A rich clients often uses its own authentication mechanism, often mandated by the protocol it uses. For example, a mail client like Thunderbird uses IMAP as the protocol to retrieve email and in most cases uses username/password authentication. These authentication mechanisms seldom support a browser based login necessary for federated access, and when they do special plugins or modifications are necessary. As more and more of the services are cloud based, there is little to no control over the server side capabilities. This combination of a lack of federated access support and the limited possibilities to modify cloud-based services results in issues with protocol based rich clients in a federated environment like SURFconext.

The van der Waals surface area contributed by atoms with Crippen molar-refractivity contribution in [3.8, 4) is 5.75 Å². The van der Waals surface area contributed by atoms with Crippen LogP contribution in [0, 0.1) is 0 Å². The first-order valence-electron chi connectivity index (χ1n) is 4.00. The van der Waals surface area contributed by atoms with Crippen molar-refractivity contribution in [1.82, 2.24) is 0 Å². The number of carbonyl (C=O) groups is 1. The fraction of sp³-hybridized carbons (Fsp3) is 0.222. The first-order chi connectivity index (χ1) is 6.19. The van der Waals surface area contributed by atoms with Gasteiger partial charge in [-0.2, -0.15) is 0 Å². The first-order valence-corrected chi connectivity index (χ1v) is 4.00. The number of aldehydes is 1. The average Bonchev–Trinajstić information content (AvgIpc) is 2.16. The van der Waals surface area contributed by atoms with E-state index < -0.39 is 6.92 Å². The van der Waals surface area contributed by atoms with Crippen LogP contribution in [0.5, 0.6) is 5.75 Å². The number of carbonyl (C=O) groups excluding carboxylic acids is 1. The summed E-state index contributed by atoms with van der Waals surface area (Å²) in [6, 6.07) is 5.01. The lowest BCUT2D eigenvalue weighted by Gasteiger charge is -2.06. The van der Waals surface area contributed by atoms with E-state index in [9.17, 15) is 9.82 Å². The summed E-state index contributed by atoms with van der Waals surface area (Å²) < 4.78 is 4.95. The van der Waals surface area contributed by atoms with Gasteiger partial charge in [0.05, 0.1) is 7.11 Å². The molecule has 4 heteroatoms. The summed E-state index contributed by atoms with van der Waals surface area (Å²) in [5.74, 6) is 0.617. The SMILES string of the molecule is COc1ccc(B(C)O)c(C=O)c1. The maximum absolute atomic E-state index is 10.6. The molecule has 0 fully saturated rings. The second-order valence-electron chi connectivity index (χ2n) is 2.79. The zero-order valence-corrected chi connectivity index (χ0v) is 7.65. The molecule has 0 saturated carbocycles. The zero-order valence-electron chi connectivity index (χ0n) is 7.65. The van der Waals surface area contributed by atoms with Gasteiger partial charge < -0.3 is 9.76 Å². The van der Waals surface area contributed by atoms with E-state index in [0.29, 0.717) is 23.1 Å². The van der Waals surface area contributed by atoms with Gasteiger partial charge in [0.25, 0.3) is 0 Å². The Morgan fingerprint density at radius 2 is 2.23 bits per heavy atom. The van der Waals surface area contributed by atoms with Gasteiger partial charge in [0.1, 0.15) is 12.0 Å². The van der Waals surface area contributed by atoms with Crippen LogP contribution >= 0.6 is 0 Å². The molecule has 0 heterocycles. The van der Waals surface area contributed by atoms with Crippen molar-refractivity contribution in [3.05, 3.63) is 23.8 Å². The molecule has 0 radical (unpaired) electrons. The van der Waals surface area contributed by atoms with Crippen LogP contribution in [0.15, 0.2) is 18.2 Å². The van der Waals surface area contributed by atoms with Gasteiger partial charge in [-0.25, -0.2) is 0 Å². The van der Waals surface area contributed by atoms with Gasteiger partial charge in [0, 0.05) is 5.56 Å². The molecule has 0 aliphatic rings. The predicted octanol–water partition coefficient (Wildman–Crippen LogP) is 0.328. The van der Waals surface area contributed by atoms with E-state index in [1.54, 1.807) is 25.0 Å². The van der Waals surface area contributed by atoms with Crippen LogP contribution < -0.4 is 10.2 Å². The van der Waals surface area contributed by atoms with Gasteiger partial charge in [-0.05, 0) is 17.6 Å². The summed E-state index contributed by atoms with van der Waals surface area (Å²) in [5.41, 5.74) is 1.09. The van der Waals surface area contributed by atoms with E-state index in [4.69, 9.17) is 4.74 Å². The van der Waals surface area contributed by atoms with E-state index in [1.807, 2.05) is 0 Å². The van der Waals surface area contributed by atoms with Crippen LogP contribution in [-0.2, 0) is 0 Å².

Common examples of protocols that fall into this category are IMAP, POP, SMTP, WebDAV, FTP, SSH. Examples of this type of rich client are Outlook, Thunderbird, Apple Mail and any of the mobile versions of these clients.
Some major vendors have recognized this issue and added functionality to their services that enable protocol based rich clients to work. Note that in these cases, the rich clients themselves have no special capabilities added.
- Google's approach - application specific passwords:
Google allows users to set a specific password for an application that cannot handle a federated login or Google's two-step authentication. See http://support.google.com/accounts/bin/answer.py?hl=en&answer=185833 .
2) Mobile apps